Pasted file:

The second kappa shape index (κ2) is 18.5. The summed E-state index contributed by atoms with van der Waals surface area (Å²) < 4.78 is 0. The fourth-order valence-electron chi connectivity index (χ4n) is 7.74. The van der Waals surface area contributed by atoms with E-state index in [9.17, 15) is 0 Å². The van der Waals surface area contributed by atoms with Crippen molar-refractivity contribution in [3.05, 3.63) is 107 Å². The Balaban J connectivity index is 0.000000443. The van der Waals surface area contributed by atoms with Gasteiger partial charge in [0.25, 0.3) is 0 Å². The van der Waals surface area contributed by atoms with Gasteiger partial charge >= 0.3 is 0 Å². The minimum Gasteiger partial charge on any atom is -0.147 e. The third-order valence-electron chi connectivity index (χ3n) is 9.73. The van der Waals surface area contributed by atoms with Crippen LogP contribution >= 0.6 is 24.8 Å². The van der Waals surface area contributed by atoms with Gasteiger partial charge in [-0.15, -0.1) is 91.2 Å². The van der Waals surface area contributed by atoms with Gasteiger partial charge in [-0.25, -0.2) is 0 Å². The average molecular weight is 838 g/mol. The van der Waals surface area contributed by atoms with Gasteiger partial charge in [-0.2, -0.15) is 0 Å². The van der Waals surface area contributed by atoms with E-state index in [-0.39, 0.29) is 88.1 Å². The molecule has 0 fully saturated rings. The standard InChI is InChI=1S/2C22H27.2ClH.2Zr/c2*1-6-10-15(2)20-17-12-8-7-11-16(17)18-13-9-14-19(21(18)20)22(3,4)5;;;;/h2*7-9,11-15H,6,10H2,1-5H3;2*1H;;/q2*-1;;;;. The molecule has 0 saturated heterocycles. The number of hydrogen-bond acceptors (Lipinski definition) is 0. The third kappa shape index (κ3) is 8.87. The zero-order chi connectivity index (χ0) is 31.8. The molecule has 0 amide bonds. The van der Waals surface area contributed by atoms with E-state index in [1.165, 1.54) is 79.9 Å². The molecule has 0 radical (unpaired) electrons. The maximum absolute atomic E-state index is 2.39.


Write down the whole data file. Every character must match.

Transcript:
The second kappa shape index (κ2) is 18.5. The summed E-state index contributed by atoms with van der Waals surface area (Å²) < 4.78 is 0. The fourth-order valence-electron chi connectivity index (χ4n) is 7.74. The van der Waals surface area contributed by atoms with E-state index in [9.17, 15) is 0 Å². The van der Waals surface area contributed by atoms with Crippen molar-refractivity contribution in [3.05, 3.63) is 107 Å². The Balaban J connectivity index is 0.000000443. The van der Waals surface area contributed by atoms with Gasteiger partial charge in [0.25, 0.3) is 0 Å². The van der Waals surface area contributed by atoms with Gasteiger partial charge >= 0.3 is 0 Å². The minimum Gasteiger partial charge on any atom is -0.147 e. The third-order valence-electron chi connectivity index (χ3n) is 9.73. The van der Waals surface area contributed by atoms with Crippen LogP contribution >= 0.6 is 24.8 Å². The van der Waals surface area contributed by atoms with Gasteiger partial charge in [-0.15, -0.1) is 91.2 Å². The van der Waals surface area contributed by atoms with Gasteiger partial charge in [-0.25, -0.2) is 0 Å². The average molecular weight is 838 g/mol. The van der Waals surface area contributed by atoms with Gasteiger partial charge in [-0.2, -0.15) is 0 Å². The van der Waals surface area contributed by atoms with E-state index in [-0.39, 0.29) is 88.1 Å². The molecule has 0 fully saturated rings. The standard InChI is InChI=1S/2C22H27.2ClH.2Zr/c2*1-6-10-15(2)20-17-12-8-7-11-16(17)18-13-9-14-19(21(18)20)22(3,4)5;;;;/h2*7-9,11-15H,6,10H2,1-5H3;2*1H;;/q2*-1;;;;. The molecule has 0 saturated heterocycles. The number of hydrogen-bond acceptors (Lipinski definition) is 0. The third kappa shape index (κ3) is 8.87. The zero-order chi connectivity index (χ0) is 31.8. The molecule has 0 amide bonds. The van der Waals surface area contributed by atoms with E-state index in [1.165, 1.54) is 79.9 Å². The molecule has 0 radical (unpaired) electrons. The maximum absolute atomic E-state index is 2.39.